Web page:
Binding of human, porcine and bovine insulin to insulin receptors from human brain, muscle and adipocytes and to expressed recombinant alternatively spliced insulin receptor isoforms.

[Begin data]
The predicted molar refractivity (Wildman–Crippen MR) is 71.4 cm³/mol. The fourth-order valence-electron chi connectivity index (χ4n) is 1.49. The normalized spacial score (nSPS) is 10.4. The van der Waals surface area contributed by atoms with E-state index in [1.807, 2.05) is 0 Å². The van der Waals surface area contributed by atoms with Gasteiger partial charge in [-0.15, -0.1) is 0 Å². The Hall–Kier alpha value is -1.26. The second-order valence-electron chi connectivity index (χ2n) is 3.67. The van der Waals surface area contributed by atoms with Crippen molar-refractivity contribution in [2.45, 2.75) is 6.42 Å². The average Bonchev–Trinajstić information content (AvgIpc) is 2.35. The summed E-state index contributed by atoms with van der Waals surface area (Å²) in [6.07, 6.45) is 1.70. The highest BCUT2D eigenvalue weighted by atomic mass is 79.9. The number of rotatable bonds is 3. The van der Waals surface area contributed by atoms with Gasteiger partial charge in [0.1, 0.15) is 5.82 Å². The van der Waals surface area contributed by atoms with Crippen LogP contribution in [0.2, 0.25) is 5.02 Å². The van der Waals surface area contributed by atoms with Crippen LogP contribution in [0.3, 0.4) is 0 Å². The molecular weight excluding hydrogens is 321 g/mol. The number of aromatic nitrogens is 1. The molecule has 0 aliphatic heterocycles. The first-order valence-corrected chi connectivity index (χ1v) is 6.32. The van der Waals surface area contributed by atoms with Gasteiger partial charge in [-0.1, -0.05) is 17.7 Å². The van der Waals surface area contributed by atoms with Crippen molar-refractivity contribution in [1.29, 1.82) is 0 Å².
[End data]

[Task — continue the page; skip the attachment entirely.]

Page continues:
Previous studies have suggested that human and porcine insulin exert identical effects on blood glucose and counter-regulatory hormones but elicit different neurophysiological reactions. A major goal of the present study was to investigate whether this could be caused by different relative affinities of the insulins from different species to insulin receptors from the brain compared to other tissues. Insulin receptors isolated from human brain, muscle or adipocytes as well as from cultured cells over-expressing either of the human insulin receptor isoforms (exon 11-or exon 11 +) were immobilized to microwells coated with monoclonal anti-insulin receptor antibody. Subsequently the binding of human, porcine and bovine insulin was measured. While the receptors derived from the different tissues had different affinities for insulin, there were no tissue-specific differences in the relative binding of the insulins of the three species. The insulins of the three species were also not different with regard to their binding to the receptor isoforms. Finally, in human brain homogenates no differences in the degradation rates for human, porcine and bovine insulin were detected. Thus, our data do not support the hypothesis that different neurophysiological reactions during hypoglycaemia due to human or porcine insulin are caused by differences of the binding of the insulins to human brain insulin receptors or their degradation in the human brain.